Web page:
Saturday, July 16, 2022

Nathan Hale & the Linonian Society Library

College students today have become accustomed to libraries of almost infinite resources. Items not directly placed into one's hands upon request might be available online or through an interlibrary loan. Such was not the case at Yale College in the 18th century.

Pickings were slim, especially for undergraduate students in their first and second years. In 1755, only twenty-eight books were made available for check-out by freshmen and sophomores. Even upperclassmen found their options often did not include books that they were hoping to read.

Connecticut Hall
Yale dorm where Nathan Hale roomed with his brother, Enoch

In 1770, the young men of the Linonian Society decided to do something about this problem. The Linonian Society was a club formed for the purpose of rhetoric and debate covering a wide variety of topics. It is no wonder that such a group of erudite students would desire greater access to the types of titles they wished to discuss.

The notes of their 16 July 1770 meeting record the founding of the Linonian Society Library. Nathan Hale donated some of the initial supply of books. He would also later become the scribe who wrote the minutes for Linonian Society meetings. The Travels of Cyrus by AM Ramsay was one of his contributions.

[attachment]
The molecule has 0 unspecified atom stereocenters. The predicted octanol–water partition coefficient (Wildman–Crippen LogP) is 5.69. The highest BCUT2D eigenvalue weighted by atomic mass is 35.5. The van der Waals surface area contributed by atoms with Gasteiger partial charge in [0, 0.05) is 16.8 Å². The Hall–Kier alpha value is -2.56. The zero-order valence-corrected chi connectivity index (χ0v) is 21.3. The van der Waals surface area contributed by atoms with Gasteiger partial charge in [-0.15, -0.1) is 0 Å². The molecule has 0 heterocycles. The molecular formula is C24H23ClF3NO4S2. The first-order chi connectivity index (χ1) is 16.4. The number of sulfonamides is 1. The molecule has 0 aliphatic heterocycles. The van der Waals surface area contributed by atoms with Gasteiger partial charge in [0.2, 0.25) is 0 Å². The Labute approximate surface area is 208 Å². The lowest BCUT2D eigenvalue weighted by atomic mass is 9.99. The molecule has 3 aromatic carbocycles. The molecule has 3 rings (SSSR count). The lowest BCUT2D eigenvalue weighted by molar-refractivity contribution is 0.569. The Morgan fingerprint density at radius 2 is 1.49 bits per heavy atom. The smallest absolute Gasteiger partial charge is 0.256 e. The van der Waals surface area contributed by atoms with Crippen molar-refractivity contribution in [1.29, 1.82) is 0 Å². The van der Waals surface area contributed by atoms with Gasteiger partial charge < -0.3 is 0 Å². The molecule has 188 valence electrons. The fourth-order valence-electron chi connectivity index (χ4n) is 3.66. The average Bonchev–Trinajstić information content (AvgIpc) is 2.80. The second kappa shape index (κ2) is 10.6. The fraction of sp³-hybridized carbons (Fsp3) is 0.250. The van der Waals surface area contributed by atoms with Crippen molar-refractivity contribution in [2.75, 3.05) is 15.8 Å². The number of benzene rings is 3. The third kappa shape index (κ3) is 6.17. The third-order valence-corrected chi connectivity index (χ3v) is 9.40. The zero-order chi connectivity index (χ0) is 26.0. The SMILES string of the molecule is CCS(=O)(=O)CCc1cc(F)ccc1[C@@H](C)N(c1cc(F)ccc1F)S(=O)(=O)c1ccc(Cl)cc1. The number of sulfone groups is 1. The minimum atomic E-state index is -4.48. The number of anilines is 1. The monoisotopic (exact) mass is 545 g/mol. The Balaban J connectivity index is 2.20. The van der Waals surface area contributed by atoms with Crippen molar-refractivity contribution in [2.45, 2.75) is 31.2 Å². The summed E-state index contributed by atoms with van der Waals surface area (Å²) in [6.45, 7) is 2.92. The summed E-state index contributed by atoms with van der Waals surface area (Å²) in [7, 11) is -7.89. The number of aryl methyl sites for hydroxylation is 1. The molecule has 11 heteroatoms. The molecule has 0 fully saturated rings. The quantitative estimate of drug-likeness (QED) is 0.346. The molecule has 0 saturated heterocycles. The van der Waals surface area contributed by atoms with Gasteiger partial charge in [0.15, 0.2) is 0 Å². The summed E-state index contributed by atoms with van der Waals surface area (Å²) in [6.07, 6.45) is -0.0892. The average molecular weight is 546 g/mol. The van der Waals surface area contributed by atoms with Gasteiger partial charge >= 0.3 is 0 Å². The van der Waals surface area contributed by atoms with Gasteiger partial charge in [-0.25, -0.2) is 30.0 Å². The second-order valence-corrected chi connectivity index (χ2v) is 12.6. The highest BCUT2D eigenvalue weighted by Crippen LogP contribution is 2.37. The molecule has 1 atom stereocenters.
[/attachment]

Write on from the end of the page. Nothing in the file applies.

Nathan also provided a share of the cost of subscribing to The Spectator. One of the founders of The Spectator was Joseph Addison, who wrote the play Cato, which might have inspired Nathan Hale's final words when he was hanged by the British as a rebel spy on 22 September 1776. 

If Hale did say something like, 'My only regret is that I have but one life to give for my country,' it is likely that he was inspired by Cato when he says of his son's death in battle, 'How beautiful is death when earn'd by virtue! What a pity is it, that we can die but once to serve our country.' Another report quoted Hale as saying, 'If I had ten thousand lives, I would lay them all down.' This line is also a paraphrase from Addison's Cato when he insists that it would be, 'Better to die ten thousand deaths than wound my honour.'

Cato is also often named as one of General George Washington's favorite plays, and it was put on by soldiers during the harsh winter of 1777-8 at Valley Forge. Nathan Hale probably wouldn't have known of the general's preference and died before this production, but it makes his choice of last words more poignant since it was Washington's desire for information on the enemy that led to Nathan's death. 

The Linonian Society continued to build and care for its library for a century. In 1871, the titles were transferred to the Yale library, which had also improved in the intervening decades. These titles, bearing a bookplate designating them as Linonian property remain part of the Yale library today.

Read more about Nathan Hale in But One Life, available worldwide in paperback and for Kindle.